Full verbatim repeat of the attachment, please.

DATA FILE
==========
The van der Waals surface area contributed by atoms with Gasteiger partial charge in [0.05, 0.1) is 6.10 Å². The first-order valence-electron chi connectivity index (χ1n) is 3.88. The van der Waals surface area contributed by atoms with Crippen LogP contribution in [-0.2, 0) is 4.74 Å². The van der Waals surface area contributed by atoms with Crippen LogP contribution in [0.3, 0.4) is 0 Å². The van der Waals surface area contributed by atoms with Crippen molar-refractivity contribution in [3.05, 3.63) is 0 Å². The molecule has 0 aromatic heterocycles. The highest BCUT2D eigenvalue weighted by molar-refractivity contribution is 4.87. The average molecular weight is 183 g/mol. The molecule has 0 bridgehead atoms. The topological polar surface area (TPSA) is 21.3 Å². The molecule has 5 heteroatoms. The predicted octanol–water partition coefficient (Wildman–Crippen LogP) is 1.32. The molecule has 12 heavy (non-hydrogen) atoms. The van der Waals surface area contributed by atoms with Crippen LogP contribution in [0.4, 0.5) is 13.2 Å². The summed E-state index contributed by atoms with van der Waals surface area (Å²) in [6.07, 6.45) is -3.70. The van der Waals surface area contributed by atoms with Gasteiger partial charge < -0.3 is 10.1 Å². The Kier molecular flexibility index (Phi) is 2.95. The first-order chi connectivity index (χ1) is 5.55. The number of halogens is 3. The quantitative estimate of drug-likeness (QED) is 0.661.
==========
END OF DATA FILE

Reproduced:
The van der Waals surface area contributed by atoms with Gasteiger partial charge in [0.05, 0.1) is 6.10 Å². The first-order valence-electron chi connectivity index (χ1n) is 3.88. The van der Waals surface area contributed by atoms with Crippen LogP contribution in [-0.2, 0) is 4.74 Å². The van der Waals surface area contributed by atoms with Crippen LogP contribution in [0.3, 0.4) is 0 Å². The van der Waals surface area contributed by atoms with Crippen molar-refractivity contribution in [3.05, 3.63) is 0 Å². The molecule has 0 aromatic heterocycles. The highest BCUT2D eigenvalue weighted by molar-refractivity contribution is 4.87. The average molecular weight is 183 g/mol. The molecule has 0 bridgehead atoms. The topological polar surface area (TPSA) is 21.3 Å². The molecule has 5 heteroatoms. The predicted octanol–water partition coefficient (Wildman–Crippen LogP) is 1.32. The molecule has 12 heavy (non-hydrogen) atoms. The van der Waals surface area contributed by atoms with Crippen LogP contribution in [0.4, 0.5) is 13.2 Å². The summed E-state index contributed by atoms with van der Waals surface area (Å²) in [6.07, 6.45) is -3.70. The van der Waals surface area contributed by atoms with Gasteiger partial charge < -0.3 is 10.1 Å². The Kier molecular flexibility index (Phi) is 2.95. The first-order chi connectivity index (χ1) is 5.55. The number of halogens is 3. The quantitative estimate of drug-likeness (QED) is 0.661.